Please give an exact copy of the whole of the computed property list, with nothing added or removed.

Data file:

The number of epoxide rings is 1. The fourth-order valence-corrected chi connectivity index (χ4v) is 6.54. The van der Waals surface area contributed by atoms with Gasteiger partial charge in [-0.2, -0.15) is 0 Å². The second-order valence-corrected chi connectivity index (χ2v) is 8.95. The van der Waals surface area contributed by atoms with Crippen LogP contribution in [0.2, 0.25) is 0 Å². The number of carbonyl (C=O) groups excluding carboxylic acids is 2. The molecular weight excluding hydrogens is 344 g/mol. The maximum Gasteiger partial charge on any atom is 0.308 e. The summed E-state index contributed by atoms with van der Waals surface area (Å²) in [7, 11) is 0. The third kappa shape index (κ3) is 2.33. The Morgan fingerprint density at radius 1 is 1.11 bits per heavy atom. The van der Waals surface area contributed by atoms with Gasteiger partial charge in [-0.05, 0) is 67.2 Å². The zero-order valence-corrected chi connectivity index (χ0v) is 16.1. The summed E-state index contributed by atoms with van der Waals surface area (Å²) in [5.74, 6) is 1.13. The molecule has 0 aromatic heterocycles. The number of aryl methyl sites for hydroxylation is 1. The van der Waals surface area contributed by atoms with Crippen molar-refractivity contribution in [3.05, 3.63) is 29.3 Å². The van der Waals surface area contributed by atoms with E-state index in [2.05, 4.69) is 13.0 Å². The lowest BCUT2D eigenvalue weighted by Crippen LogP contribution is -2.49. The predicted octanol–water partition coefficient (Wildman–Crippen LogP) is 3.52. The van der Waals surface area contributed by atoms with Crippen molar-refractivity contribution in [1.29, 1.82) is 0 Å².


The number of epoxide rings is 1. The fourth-order valence-corrected chi connectivity index (χ4v) is 6.54. The van der Waals surface area contributed by atoms with Gasteiger partial charge in [-0.2, -0.15) is 0 Å². The second-order valence-corrected chi connectivity index (χ2v) is 8.95. The van der Waals surface area contributed by atoms with Crippen LogP contribution in [0.2, 0.25) is 0 Å². The number of carbonyl (C=O) groups excluding carboxylic acids is 2. The molecular weight excluding hydrogens is 344 g/mol. The maximum Gasteiger partial charge on any atom is 0.308 e. The summed E-state index contributed by atoms with van der Waals surface area (Å²) in [7, 11) is 0. The third kappa shape index (κ3) is 2.33. The Morgan fingerprint density at radius 1 is 1.11 bits per heavy atom. The van der Waals surface area contributed by atoms with Gasteiger partial charge in [-0.05, 0) is 67.2 Å². The zero-order valence-corrected chi connectivity index (χ0v) is 16.1. The summed E-state index contributed by atoms with van der Waals surface area (Å²) in [5.74, 6) is 1.13. The molecule has 0 aromatic heterocycles. The number of aryl methyl sites for hydroxylation is 1. The van der Waals surface area contributed by atoms with Crippen molar-refractivity contribution in [3.05, 3.63) is 29.3 Å². The van der Waals surface area contributed by atoms with E-state index in [2.05, 4.69) is 13.0 Å². The lowest BCUT2D eigenvalue weighted by Crippen LogP contribution is -2.49. The predicted octanol–water partition coefficient (Wildman–Crippen LogP) is 3.52. The van der Waals surface area contributed by atoms with Crippen molar-refractivity contribution in [1.29, 1.82) is 0 Å².